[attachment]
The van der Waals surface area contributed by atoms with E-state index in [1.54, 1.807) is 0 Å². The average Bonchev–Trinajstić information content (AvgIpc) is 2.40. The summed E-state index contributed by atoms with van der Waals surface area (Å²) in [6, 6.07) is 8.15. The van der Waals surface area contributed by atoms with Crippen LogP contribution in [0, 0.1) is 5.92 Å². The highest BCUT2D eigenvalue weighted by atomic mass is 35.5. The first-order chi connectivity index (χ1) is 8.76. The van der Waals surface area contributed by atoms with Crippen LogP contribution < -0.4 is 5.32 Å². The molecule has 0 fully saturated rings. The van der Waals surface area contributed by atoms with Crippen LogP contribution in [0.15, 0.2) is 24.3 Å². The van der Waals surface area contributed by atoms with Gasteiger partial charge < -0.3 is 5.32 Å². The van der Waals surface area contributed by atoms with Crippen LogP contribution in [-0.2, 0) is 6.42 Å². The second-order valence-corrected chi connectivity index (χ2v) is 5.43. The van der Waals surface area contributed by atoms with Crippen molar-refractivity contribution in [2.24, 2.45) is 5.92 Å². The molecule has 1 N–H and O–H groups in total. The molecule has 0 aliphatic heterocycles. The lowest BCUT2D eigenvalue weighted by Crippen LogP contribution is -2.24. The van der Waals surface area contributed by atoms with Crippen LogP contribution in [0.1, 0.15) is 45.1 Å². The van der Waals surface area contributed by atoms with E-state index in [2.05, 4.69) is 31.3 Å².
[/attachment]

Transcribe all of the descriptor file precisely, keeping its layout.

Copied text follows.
The van der Waals surface area contributed by atoms with E-state index in [1.54, 1.807) is 0 Å². The average Bonchev–Trinajstić information content (AvgIpc) is 2.40. The summed E-state index contributed by atoms with van der Waals surface area (Å²) in [6, 6.07) is 8.15. The van der Waals surface area contributed by atoms with Crippen LogP contribution in [0, 0.1) is 5.92 Å². The highest BCUT2D eigenvalue weighted by atomic mass is 35.5. The first-order chi connectivity index (χ1) is 8.76. The van der Waals surface area contributed by atoms with Crippen LogP contribution < -0.4 is 5.32 Å². The molecule has 0 fully saturated rings. The van der Waals surface area contributed by atoms with Crippen LogP contribution in [0.15, 0.2) is 24.3 Å². The van der Waals surface area contributed by atoms with Gasteiger partial charge < -0.3 is 5.32 Å². The van der Waals surface area contributed by atoms with Crippen LogP contribution in [-0.2, 0) is 6.42 Å². The second-order valence-corrected chi connectivity index (χ2v) is 5.43. The van der Waals surface area contributed by atoms with Crippen molar-refractivity contribution in [2.24, 2.45) is 5.92 Å². The molecule has 1 N–H and O–H groups in total. The molecule has 0 aliphatic heterocycles. The lowest BCUT2D eigenvalue weighted by Crippen LogP contribution is -2.24. The van der Waals surface area contributed by atoms with Crippen LogP contribution in [0.1, 0.15) is 45.1 Å². The van der Waals surface area contributed by atoms with E-state index in [2.05, 4.69) is 31.3 Å².